Rachael Smith's Artificial Flowers represents another leap forward for the cartoonist. Her specialty is zeroing in on and mocking the angst of twentysomething artist types, like in her previous book, House Party. While her characters are certainly quirky and overwrought in fun ways, Smith's starting to write them as more than just a collection of quirks. The book is about an artist named Siobhan, who's trying to establish herself in the London art world while sponging off of her parents for an allowance. Smith quickly establishes her world as she spends much of her allowance at the nearby bar and is struggling to get her paintings any attention. Her parents then drop off her teenage brother because they want to go on a cruise and can't deal with his pyromania and general antisocial tendencies. The narrative gets its big push when Chris gets angry at Siobhan and burns part of her paintings. She's initially furious, until Madison, the head of a gallery, (that Siobhan happens to have a crush on) deems the charred paintings brilliant and gives Siobhan her own show.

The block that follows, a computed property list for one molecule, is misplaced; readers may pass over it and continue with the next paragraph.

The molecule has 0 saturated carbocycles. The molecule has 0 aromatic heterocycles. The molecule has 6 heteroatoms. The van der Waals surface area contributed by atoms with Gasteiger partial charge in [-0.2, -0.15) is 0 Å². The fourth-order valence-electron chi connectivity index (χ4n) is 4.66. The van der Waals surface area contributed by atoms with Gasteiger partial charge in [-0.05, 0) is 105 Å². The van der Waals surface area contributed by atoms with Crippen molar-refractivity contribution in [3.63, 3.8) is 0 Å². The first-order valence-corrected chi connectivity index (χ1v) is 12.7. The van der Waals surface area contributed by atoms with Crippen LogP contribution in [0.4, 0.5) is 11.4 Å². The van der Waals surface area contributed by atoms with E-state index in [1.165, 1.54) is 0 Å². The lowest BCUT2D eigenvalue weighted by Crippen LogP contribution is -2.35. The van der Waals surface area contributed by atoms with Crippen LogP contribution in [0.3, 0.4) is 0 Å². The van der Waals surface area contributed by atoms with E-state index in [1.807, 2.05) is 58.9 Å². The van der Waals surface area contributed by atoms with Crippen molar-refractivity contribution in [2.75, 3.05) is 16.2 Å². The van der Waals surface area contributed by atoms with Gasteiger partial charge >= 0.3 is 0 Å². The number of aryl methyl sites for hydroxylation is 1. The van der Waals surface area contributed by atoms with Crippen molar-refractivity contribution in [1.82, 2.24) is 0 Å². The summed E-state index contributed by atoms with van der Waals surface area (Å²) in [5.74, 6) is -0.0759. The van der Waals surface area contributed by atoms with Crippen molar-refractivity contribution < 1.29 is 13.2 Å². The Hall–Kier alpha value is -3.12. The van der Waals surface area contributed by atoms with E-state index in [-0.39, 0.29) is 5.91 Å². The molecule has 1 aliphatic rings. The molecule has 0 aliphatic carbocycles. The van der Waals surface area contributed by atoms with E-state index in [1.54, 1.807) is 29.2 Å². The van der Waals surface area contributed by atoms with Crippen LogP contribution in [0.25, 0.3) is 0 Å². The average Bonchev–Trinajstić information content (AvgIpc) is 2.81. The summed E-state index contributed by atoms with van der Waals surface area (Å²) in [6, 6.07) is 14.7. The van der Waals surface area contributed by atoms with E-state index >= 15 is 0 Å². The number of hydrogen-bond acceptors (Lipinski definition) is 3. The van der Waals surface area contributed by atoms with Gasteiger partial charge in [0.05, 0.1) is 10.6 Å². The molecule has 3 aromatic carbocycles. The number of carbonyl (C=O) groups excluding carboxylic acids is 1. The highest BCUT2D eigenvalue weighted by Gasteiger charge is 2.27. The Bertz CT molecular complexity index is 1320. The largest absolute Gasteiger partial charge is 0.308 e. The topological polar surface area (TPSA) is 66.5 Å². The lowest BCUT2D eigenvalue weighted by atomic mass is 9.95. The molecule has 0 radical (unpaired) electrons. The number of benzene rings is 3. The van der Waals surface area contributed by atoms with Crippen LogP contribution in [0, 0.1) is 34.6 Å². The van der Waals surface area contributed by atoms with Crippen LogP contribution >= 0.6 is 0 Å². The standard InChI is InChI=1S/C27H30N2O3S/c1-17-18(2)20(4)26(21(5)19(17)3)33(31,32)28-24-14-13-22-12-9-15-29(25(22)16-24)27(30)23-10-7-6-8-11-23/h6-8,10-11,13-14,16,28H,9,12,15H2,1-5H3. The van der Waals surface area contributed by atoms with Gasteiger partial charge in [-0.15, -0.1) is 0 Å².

The structure of the book is roughly two acts and an epilogue. The first act is all character-building, as we are meant to find Siobhan to be a sympathetic character--up to a point. Sure, she has to deal with art-world nonsense (and to be sure, making fun of the art world is like shooting fish in a barrel), but she's lazy and selfish. One never gets the sense of just how unstable Chris really is, or if his bad behavior has more to do with his parents. The first act ends when Chris burns the paintings, and the second act details Siobhan's dizzying rise in the art world, as Chris becomes her secret collaborator. Siobhan starts spending all of her earnings on her new girlfriend Madison and putting on airs, until it all collapses when her parents find out about Siobhan encouraging Chris to play with fire and put an end to everything. Smith's pacing and gags ramp up in this section, and the art keeps up accordingly, with splash pages and bugged-out eyes. Bryan Lee O'Malley remains an obvious influence on her work, but Smith's line has started to take a more rubbery quality befitting the frantic nature of her sense of humor. The happy endings that are doled out are all satisfying and well-earned, as her characters grow in interesting and sometimes unexpected ways. While Smith's line has become more lively to be sure, her calling card continues to be her use of color. She's toned it down a bit in saturating every page in dense colors, but her characters pop on the page thanks to their color scheme. Smith has simply muted her overall palette, especially in terms of backgrounds. That allows the linework to be more effective on the page, but Smith can always turn up the bright reds whenever she wants to back up extremes of emotion or action in the story. Smith's greatest skill as a writer is making a mess of her characters' lives and then figuring out the pieces of the puzzle that will put them back together.